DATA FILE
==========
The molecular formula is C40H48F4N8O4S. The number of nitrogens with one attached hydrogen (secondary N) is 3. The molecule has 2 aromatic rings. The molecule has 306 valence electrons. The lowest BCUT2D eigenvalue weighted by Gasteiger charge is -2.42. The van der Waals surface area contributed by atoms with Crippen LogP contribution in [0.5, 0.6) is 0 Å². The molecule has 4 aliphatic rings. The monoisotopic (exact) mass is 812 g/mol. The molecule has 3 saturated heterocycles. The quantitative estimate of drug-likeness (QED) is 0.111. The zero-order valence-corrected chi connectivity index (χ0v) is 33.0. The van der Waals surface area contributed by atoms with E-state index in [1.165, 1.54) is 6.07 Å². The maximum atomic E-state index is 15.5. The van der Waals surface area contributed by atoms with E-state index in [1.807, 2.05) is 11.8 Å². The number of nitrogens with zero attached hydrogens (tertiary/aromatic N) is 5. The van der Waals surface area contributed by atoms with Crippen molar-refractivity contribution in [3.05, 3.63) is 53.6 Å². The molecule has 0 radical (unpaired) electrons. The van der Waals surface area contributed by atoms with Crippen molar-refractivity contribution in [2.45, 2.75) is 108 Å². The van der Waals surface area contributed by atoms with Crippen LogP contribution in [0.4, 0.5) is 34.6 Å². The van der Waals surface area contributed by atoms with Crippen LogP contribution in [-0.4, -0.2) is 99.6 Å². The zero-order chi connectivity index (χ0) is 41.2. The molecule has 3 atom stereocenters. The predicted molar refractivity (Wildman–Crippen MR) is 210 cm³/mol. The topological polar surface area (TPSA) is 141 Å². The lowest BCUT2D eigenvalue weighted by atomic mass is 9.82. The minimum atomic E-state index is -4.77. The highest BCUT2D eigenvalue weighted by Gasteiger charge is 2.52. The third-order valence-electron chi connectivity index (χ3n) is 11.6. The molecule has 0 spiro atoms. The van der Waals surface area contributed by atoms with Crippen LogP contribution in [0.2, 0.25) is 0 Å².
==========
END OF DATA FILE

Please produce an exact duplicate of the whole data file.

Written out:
The molecular formula is C40H48F4N8O4S. The number of nitrogens with one attached hydrogen (secondary N) is 3. The molecule has 2 aromatic rings. The molecule has 306 valence electrons. The lowest BCUT2D eigenvalue weighted by Gasteiger charge is -2.42. The van der Waals surface area contributed by atoms with Crippen LogP contribution in [0.5, 0.6) is 0 Å². The molecule has 4 aliphatic rings. The monoisotopic (exact) mass is 812 g/mol. The molecule has 3 saturated heterocycles. The quantitative estimate of drug-likeness (QED) is 0.111. The zero-order valence-corrected chi connectivity index (χ0v) is 33.0. The van der Waals surface area contributed by atoms with E-state index in [1.165, 1.54) is 6.07 Å². The maximum atomic E-state index is 15.5. The van der Waals surface area contributed by atoms with E-state index in [1.807, 2.05) is 11.8 Å². The number of nitrogens with zero attached hydrogens (tertiary/aromatic N) is 5. The van der Waals surface area contributed by atoms with Crippen molar-refractivity contribution in [3.05, 3.63) is 53.6 Å². The molecule has 0 radical (unpaired) electrons. The van der Waals surface area contributed by atoms with Crippen molar-refractivity contribution in [2.45, 2.75) is 108 Å². The van der Waals surface area contributed by atoms with Crippen LogP contribution in [0.4, 0.5) is 34.6 Å². The van der Waals surface area contributed by atoms with Crippen LogP contribution in [-0.4, -0.2) is 99.6 Å². The zero-order chi connectivity index (χ0) is 41.2. The molecule has 3 atom stereocenters. The predicted molar refractivity (Wildman–Crippen MR) is 210 cm³/mol. The topological polar surface area (TPSA) is 141 Å². The lowest BCUT2D eigenvalue weighted by atomic mass is 9.82. The minimum atomic E-state index is -4.77. The highest BCUT2D eigenvalue weighted by Gasteiger charge is 2.52. The third-order valence-electron chi connectivity index (χ3n) is 11.6. The molecule has 0 spiro atoms. The van der Waals surface area contributed by atoms with Crippen LogP contribution in [0.2, 0.25) is 0 Å².